top of page
  • Norfolk Farms

Controlling Colorado Potato Beetle in Norfolk County

Updated: May 10, 2023

If you’re growing potatoes in Norfolk County then you’ve likely come across some Colorado potato beetles

Adult Colorado potato beetle

(CPB). These annoying insects are difficult to control and can cause significant feeding damage leading to yield loss. Colorado Potato Beetles taken from some Norfolk County fields over the last few years have been sent to Agriculture and Agri-food Canada (AAFC) for analysis. Dr. Ian Scott’s group has been testing to see if these beetles are becoming resistant to the common insecticides we’re using in potatoes.

Later CPB instar feeding

As it turns out, CPB in Norfolk are following a similar trend to the rest of Canada; the insects are developing tolerance to some of our main chemicals. They found a growing tolerance to Group 4A neonicitinoids like Admire, Titan, Actara, Cruiser Maxx and Alias. This is in addition to the groups we already know have resistance in Ontario like pyrethroid (Group 3A), carbamate (Group 1A) and organophosphate (Group 1B) insecticides. With this information, plans can be adapted to get a better handle on this pest. It will become increasingly important to monitoring your CPB levels throughout the growing season as early season neonic treatments become less effective and for shorter amounts of time.


Colorado potato beetles are more susceptible early in their life cycle, so scouting is critical. CPB larvae have 4 instar stages, getting bigger every time until they pupate and emerge as an adult beetle. Scouting should begin as potatoes start to emerge to monitor the efficacy of the seed, in-furrow or early season insecticide. If you do have high levels of CPB in your potato field (>75 large or small larvae/50 plants; or >25 adults/50 plants), it is important to consider the timing and chemical group for your insecticide spray. Rimon, for example, only prevents the larvae from moving on to the next growth stage and does nothing on adults, so early application is needed. The 4th instar (largest larvae) of CPB causes the most defoliation, which can greatly reduce yield, so spraying at the 3rd instar (5mm long) or earlier is ideal. A lot of times earlier in the season CPB may be confined to the edges of fields which may be the only areas that need to be treated, but this can be determined through scouting.


There are many different effective insecticide groups registered for potatoes that do not have documented tolerance or resistance. These include:



Two newer products in the diamide group, Harvanta and Vayego, have also shown to be quite effective as a foliar spray in controlling CPB if you have not used them before. Each of these listed insecticides would be effective if included in your CPB spray program, but be sure to rotate between different chemical groups and spray when CPB threshold levels are reached. If you’re curious about all the registered products on potatoes, you can check out the Ontario Crop Protection Hub at www.Ontario.ca/CropProtection. There you can filter and search by crop, pest, efficacy, application type and much more.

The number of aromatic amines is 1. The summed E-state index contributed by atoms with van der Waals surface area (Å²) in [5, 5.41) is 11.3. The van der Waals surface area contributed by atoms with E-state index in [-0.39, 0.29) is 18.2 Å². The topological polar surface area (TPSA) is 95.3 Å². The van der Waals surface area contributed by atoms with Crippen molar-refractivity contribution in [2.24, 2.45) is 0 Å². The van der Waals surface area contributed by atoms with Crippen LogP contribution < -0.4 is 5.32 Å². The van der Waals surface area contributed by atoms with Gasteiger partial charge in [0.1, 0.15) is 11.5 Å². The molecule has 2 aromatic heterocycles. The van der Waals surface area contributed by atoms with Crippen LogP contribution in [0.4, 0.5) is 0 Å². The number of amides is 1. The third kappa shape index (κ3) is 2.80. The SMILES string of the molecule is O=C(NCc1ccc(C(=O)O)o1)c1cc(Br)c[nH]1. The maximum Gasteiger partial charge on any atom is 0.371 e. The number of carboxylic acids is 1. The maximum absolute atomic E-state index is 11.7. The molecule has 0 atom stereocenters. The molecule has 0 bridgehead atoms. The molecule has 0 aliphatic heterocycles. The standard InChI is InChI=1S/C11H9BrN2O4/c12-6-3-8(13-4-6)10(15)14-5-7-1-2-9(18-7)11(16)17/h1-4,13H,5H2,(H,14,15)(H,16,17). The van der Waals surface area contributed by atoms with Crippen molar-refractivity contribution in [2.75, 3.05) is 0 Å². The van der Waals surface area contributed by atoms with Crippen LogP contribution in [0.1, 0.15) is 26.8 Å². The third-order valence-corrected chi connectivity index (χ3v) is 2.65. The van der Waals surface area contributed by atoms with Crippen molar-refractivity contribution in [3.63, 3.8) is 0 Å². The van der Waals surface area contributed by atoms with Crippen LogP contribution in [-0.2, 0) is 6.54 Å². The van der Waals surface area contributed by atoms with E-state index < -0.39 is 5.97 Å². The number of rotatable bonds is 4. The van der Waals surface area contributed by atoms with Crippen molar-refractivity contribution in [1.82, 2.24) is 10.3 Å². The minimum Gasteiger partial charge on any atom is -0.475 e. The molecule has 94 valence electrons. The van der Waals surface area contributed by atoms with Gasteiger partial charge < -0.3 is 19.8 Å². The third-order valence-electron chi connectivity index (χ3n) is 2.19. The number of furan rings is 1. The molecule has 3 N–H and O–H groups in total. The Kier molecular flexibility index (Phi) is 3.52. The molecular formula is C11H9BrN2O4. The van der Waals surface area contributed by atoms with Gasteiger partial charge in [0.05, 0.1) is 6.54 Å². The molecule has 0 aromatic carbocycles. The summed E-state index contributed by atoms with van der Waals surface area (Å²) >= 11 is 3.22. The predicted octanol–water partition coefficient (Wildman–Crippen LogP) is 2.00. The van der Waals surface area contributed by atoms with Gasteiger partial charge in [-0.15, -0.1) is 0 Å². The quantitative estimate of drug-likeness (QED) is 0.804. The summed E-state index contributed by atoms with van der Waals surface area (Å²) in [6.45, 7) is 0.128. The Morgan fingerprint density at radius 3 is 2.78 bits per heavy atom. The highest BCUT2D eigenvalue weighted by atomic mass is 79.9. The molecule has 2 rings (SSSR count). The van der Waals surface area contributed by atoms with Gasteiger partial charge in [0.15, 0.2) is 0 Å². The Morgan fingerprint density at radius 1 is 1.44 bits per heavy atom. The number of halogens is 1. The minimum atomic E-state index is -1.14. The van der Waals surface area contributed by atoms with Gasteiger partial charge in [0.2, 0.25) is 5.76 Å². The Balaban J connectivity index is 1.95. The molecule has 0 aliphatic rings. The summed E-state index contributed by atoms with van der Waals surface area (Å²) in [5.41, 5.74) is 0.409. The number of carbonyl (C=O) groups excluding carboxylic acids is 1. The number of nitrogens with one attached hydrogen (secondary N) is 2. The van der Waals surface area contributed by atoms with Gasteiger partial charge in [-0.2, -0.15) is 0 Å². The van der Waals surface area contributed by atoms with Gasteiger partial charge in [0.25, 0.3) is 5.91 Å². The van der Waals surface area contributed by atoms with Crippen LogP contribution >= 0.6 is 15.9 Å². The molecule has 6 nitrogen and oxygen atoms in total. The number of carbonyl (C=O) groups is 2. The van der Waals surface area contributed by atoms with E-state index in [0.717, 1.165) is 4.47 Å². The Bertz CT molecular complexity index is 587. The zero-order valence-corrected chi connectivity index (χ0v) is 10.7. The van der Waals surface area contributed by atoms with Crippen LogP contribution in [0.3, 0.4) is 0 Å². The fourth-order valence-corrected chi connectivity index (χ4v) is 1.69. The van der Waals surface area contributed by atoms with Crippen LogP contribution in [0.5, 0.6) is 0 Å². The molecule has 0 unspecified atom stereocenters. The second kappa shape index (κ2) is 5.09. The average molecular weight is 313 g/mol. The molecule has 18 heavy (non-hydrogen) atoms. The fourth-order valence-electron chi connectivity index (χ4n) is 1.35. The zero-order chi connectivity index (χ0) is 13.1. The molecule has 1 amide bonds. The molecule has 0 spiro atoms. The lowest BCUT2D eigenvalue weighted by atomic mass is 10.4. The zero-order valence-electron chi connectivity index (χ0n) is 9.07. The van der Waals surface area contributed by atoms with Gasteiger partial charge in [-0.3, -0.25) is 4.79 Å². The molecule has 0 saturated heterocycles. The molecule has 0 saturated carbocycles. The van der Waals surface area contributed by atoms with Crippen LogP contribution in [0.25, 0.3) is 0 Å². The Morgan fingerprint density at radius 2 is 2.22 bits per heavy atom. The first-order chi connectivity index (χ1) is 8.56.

One critical piece of the puzzle is if you use a neonic insecticide early in the season as a seed or in-furrow treatment, do not follow up with a foliar spray of a neonic in the same season. This slows resistance development since not every generation gets exposed to the chemical and increases the likelihood the application in the next season will kill them.


Although there are many insecticides that are currently effective for CPB, it is also important to know which registered products you should avoid as CPB have developed resistance to them. The list of these pyrethroid, carbamate and organophosphate insecticides is lengthy and although they may be effective on other potato pests, using them against CPB has proven to be ineffective over the years.

Dennis Van Dyke

If you notice poor control after applying an insecticide, particularly after a neonic, you can still get samples tested for resistance. Just contact Dennis (519-766-5337, dennis.vandyk@ontario.ca) if you’re interested. The situation is not as bleak as it was in the ‘90s where 4-way tank mixes were still not killing CPB. Thankfully now we have a decent toolbox of products that are effective. With a little bit of scouting along with mixing and matching products we can ensure control of these tough insect pests well into the future. 

23 views0 comments
bottom of page